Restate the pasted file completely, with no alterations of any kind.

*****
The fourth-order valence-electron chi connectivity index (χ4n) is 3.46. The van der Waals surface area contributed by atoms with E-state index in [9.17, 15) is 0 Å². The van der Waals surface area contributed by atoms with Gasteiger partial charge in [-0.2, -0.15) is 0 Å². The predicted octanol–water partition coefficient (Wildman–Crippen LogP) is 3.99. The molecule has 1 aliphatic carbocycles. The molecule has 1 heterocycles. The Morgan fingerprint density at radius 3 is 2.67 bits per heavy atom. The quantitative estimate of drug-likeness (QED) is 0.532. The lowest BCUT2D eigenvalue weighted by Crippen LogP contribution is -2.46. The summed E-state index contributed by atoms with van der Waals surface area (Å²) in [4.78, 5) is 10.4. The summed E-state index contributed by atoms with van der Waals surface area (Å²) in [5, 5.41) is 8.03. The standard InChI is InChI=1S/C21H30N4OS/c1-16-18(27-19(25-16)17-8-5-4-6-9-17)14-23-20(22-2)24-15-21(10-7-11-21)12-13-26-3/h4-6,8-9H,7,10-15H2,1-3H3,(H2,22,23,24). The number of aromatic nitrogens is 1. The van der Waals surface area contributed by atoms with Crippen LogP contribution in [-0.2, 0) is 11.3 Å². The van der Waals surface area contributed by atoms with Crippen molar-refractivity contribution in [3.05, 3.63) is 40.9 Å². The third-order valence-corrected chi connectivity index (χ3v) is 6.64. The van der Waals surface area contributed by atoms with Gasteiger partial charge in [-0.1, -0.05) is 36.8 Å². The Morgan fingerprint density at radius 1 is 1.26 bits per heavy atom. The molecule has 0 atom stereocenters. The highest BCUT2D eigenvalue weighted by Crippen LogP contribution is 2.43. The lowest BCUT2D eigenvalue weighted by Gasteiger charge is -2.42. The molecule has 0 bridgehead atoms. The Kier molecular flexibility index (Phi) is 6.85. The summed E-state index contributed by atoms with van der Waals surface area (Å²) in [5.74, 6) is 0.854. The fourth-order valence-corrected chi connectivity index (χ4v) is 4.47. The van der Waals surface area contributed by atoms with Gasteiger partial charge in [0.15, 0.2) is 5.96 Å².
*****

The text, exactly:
The fourth-order valence-electron chi connectivity index (χ4n) is 3.46. The van der Waals surface area contributed by atoms with E-state index in [9.17, 15) is 0 Å². The van der Waals surface area contributed by atoms with Gasteiger partial charge in [-0.2, -0.15) is 0 Å². The predicted octanol–water partition coefficient (Wildman–Crippen LogP) is 3.99. The molecule has 1 aliphatic carbocycles. The molecule has 1 heterocycles. The Morgan fingerprint density at radius 3 is 2.67 bits per heavy atom. The quantitative estimate of drug-likeness (QED) is 0.532. The lowest BCUT2D eigenvalue weighted by Crippen LogP contribution is -2.46. The summed E-state index contributed by atoms with van der Waals surface area (Å²) in [4.78, 5) is 10.4. The summed E-state index contributed by atoms with van der Waals surface area (Å²) in [5, 5.41) is 8.03. The standard InChI is InChI=1S/C21H30N4OS/c1-16-18(27-19(25-16)17-8-5-4-6-9-17)14-23-20(22-2)24-15-21(10-7-11-21)12-13-26-3/h4-6,8-9H,7,10-15H2,1-3H3,(H2,22,23,24). The number of aromatic nitrogens is 1. The van der Waals surface area contributed by atoms with Crippen LogP contribution in [-0.2, 0) is 11.3 Å². The van der Waals surface area contributed by atoms with Crippen molar-refractivity contribution in [3.05, 3.63) is 40.9 Å². The third-order valence-corrected chi connectivity index (χ3v) is 6.64. The van der Waals surface area contributed by atoms with Gasteiger partial charge in [-0.1, -0.05) is 36.8 Å². The Morgan fingerprint density at radius 1 is 1.26 bits per heavy atom. The molecule has 0 atom stereocenters. The highest BCUT2D eigenvalue weighted by Crippen LogP contribution is 2.43. The lowest BCUT2D eigenvalue weighted by Gasteiger charge is -2.42. The molecule has 0 bridgehead atoms. The Kier molecular flexibility index (Phi) is 6.85. The summed E-state index contributed by atoms with van der Waals surface area (Å²) in [5.74, 6) is 0.854. The fourth-order valence-corrected chi connectivity index (χ4v) is 4.47. The van der Waals surface area contributed by atoms with Gasteiger partial charge in [0.15, 0.2) is 5.96 Å².